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Doors to the Past

World War I


In the early part of June, 1916, the National Guard of the several states was ordered into Federal service and sent to the Mexican Border ostensibly to be prepared for conditions that might arise in Mexico but more likely in anticipation of the United States entering the World War and to give the guard a period of preliminary training. Four companies from Huntington, viz.: G, H, and I of the 2d Infantry, and a machine gun company responded to the call on June 10, 1916, and served on the Mexican Border until early in the following spring when they returned home. After they had been home only a few weeks the governor called out the National Guard on April 2, 1917, and it continued in State service until its officers and men were drafted on the 5th day of August, 1917, into the Federal service in the same rank and grade that they held in the State service. The Huntington companies went to Camp Shelby, Mississippi, and became a part of the 150th Infantry, 75th Brigade, 38th Division, and sailed for overseas late in September, 1918, arriving in France in the early part of October. There it was broken up and its units sent to the 78th Division as replacements and its officers sent to various divisions.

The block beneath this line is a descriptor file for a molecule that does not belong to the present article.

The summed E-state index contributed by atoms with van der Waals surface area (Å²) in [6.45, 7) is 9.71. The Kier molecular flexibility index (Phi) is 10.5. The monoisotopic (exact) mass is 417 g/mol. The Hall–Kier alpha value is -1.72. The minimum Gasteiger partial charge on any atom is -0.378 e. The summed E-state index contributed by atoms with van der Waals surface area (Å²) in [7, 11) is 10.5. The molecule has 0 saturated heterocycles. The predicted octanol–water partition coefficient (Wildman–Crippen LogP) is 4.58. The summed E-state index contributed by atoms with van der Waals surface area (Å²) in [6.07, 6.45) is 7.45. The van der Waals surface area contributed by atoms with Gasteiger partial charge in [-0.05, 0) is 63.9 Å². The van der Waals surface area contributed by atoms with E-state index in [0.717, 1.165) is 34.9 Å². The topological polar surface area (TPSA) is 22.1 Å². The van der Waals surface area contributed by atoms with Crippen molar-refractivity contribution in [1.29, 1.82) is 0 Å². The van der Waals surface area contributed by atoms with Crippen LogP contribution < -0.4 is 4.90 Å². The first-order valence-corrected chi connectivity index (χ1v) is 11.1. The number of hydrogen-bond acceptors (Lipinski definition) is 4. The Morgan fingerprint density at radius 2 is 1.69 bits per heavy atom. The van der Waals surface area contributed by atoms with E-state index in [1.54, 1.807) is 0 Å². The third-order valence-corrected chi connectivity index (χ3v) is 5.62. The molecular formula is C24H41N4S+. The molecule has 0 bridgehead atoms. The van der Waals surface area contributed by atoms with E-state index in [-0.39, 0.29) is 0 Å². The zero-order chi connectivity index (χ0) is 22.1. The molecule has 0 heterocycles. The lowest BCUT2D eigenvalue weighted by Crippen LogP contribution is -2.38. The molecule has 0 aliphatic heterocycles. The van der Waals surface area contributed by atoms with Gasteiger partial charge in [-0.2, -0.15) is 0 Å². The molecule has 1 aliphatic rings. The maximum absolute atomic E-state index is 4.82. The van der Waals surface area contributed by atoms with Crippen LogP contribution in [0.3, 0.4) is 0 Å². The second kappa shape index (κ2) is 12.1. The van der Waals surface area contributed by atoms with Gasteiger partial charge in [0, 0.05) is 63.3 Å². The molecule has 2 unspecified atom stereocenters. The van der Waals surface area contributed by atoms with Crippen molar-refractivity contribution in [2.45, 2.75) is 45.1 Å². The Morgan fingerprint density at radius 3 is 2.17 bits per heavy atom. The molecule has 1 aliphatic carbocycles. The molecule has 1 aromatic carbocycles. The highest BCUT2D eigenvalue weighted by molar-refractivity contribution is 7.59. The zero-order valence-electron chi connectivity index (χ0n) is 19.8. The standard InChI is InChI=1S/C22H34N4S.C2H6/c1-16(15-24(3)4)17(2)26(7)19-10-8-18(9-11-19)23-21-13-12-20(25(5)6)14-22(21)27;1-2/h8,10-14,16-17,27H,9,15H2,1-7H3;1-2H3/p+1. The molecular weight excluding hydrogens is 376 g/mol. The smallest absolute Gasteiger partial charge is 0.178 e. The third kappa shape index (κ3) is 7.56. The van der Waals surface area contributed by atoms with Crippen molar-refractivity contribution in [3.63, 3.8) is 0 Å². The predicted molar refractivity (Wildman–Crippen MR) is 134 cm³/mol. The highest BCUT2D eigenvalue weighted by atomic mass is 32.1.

Officers from Huntington with these units were:

Herbert C. McMillen
Heber H. Rice.
The latter was discharged from service before going overseas.

Ira J. Barbour, Company I
Valkey W. Midkiff, Com­pany G
Austin M. Sikes, Company H

First lieutenants:
August C. Reinwald
C. Foster Templeton
Albert H. Peyton,
Delbert Fisher.
Lieutenant Templeton did not go overseas.

Second lieutenants:
R. Starr Thornburg,
John Eskew.

These men were in addition to Cabell County's quota to the National Army.

Just after the United States entered the World War. Governor John J. Cornwell summoned George S. Wallace of Huntington to Charles­ton and laid before him the confidential communication from Newton D. Baker, Secretary of War, in which the secretary stated that the proposed selective service act would probably pass Congress and outlined the plan to put selective service into effect. Governor Corn-well offered George S. Wallace the position of draft executive for the State which he accepted and agreed to. He reported at Charleston on the Monday following, April 25, 1917, to take up his duties.


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